The efficiency of geothermal plants depends heavily on the properties of the fluids that transfer heat between the geosphere and the technical components of a power plant. Chemical or physical processes leading to precipitation, corrosion or degassing can have serious consequences for power plant operation and economic efficiency. The European project REFLECT, launched at GFZ in early January and led by Simona Regenspurg , Section 4.8 Geoenergy, aims to prevent these problems in advance rather than to remedy them.
The fluid properties are often insufficiently defined, as in-situ sampling as well as measurements under extremely hot or extremely saline conditions are hardly possible so far. As a result, there are large uncertainties in current model predictions. REFLECT addresses this by collecting new, high-quality data in critical areas.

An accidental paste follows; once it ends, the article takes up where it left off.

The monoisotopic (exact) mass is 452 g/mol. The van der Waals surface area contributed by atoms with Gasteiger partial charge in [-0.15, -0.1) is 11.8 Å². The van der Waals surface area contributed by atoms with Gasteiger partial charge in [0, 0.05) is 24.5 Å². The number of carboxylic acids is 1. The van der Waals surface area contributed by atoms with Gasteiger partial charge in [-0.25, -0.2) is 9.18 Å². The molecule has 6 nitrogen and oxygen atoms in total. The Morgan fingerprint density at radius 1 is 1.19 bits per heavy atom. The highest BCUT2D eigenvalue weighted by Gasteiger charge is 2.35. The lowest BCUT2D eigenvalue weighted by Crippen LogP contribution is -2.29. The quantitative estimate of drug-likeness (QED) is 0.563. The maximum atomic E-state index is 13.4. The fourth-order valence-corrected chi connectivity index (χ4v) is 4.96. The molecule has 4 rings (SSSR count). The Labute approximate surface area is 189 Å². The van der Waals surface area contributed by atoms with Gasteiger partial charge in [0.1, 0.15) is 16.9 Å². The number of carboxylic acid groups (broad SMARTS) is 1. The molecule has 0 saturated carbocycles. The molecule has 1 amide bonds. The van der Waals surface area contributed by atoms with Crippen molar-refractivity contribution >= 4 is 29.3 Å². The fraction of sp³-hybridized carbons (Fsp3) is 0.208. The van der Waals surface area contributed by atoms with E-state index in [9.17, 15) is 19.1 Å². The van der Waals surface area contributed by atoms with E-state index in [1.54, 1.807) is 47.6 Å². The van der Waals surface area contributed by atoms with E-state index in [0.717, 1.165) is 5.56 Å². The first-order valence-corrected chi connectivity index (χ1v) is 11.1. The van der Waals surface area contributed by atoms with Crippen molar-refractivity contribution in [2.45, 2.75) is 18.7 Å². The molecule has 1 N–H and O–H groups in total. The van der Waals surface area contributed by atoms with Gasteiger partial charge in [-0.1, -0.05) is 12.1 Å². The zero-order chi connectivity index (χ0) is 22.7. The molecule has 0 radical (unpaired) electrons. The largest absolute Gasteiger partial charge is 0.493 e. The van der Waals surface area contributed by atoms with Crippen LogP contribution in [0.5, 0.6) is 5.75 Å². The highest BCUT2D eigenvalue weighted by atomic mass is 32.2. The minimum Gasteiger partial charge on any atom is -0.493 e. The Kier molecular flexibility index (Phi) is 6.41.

The approach includes modern sampling techniques, the measurement of fluid properties under laboratory and in-situ conditions and thus the precise determination of the most important parameters that control precipitation and corrosion processes. At the GFZ, extensive laboratory investigations are carried out in the fields of fluid physics and organic geochemistry. The fluids sampled and simulated in the laboratory cover a wide range of salinity and temperature, including those from enhanced and superhot geothermal systems.
The data will be incorporated into a European atlas of geothermal fluids and into prediction models that will allow to adapt the operating conditions and the design of the power plants. Recommendations derived from these models will contribute to a sustainable and reliable operation of geothermal plants.
REFLECT is funded within the European Horizon 2020 programme. The consortium consists of 14 partners from nine European countries.